7 Study Habits of Successful Students



Maximize the efficiency of your study time to provide yourself with ample rest, recovery, and brain power!

Isabella Espinosa, Assistant Stem Editor

As high school students, studying often consumes large amounts of our time. It can cause exhaustion, stress, and restlessness when done in a surplus. Having to study after a full day of activities is a daunting task that often leads to the symptoms stated above. However, there are various simple hacks to maximize the efficiency of your study time, to provide yourself with ample rest, recovery, and brain power! 

Upon writing this article, I stumbled upon an article by Quanta Magazine called “To Remember, We Must Actively Forget”. The obvious nature of this phrase prompted me to understand why studying exists in the first place. Without forgetting a concept, we have no motivation nor desire to re-learn it or re-plant it within our brains. The article goes on to explain how the brain attempts to absorb as much information as it can upfront, but ends up forgetting a large portion in the long-term. And how when we can’t seem to remember something it’s due to a decay of connections between neurons that contain that specific memory. So in short, without consistently recalling or reviewing these memories or pieces of information, the connections between the neurons that first established them weaken and eventually dissipate. So, the theme of this article revolves around the title that “To Remember, We Must Actively Forget”. 

1. Determine your ideal study environment: 

Whether it be the library, a classroom, your bedroom, or the outdoors, the key to unlocking your study success is by choosing an environment that is best suited to your needs. Some key traits to consider are: 

  • Do you work well in groups, pairs, individually, or a combination? 
  • Can you maximize your focus and concentration in a quiet space or a noisy one?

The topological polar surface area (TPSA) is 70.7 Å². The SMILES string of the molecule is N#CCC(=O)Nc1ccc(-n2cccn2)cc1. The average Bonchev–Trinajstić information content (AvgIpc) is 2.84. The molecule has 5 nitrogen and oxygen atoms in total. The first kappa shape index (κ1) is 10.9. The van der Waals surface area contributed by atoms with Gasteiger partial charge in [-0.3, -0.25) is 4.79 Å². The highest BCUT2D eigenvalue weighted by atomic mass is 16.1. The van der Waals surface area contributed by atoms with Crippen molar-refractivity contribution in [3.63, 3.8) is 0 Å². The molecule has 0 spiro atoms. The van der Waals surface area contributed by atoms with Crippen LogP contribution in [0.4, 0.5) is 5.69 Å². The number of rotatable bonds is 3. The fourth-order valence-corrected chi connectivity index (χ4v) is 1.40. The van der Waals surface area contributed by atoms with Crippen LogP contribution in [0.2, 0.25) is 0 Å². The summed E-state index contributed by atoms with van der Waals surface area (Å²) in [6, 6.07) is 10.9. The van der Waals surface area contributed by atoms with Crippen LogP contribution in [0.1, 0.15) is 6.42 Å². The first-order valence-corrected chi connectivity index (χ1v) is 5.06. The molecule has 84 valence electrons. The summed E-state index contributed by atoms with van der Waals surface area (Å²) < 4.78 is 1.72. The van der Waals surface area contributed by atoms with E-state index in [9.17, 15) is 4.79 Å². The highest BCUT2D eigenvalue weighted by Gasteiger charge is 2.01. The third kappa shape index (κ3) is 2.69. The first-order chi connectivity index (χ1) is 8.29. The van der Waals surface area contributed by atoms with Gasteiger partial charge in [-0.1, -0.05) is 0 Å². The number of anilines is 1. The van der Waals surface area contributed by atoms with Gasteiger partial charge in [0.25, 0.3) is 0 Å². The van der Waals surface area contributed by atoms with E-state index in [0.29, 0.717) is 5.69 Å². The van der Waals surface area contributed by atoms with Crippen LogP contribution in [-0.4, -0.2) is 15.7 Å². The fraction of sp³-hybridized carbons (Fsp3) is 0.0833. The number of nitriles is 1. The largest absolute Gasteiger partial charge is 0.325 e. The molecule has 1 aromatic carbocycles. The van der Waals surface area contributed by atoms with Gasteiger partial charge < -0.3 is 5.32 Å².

• Does playing music aid in your motivation or cause more distraction?
  • What are some environmental factors that make you easily distracted and unmotivated?

The area in which you study and learn may seem unimportant, but it can impact your ability to focus and participate effectively in lessons or self-study. 

2. Repetition and consistency: 

The age old phrase “practice makes perfect” couldn’t be more true in relation to building strong study habits. Without practicing concepts, memory retention won’t be at its peak. Tools such as flashcards & Quizlet, practice problems, and interestingly enough homework all encompass how “practice makes perfect”. Furthermore, using these tools on the daily promotes effective memory retention. The benefit behind doing practice everyday is that it doesn’t have to be done for extended periods of time, rather it can be done for as little as 10 minutes depending on the subject at hand.

3. Balance quality & quantity: 

A bag of M&M’s vs 2 gourmet chocolate truffles or 5 Gildan t-shirts vs 1 organic cotton blouse, the list goes on. The important distinction between quality over quantity can be described as value vs volume. The value of your studying describes your level of concentration and effectiveness, while the volume relates to how much you’re studying. Both concepts are vital to structuring an effective study routine, because they combine repetition and concentration. When talking about quality, focus on your level of focus, detail, and specificity. This means, determine effective methods that will help condense your study time, such as: spending 30 minutes completing practice problems, rather than 1 hour reading over notes. For quantity, hone in on the amount of time you spend reviewing certain material. Quantity encompasses time spent studying and the amount of information that was reviewed. Think, reading over a textbook chapter or notes. Understanding the important distinction between concentration and count can elevate your studying. For optimal success, attempt to balance the two methods by reading oer material, then following that by practicing and repeating the concepts that you just read over. This helps solidify the information, as well as apply your skills in a shorter burst of time.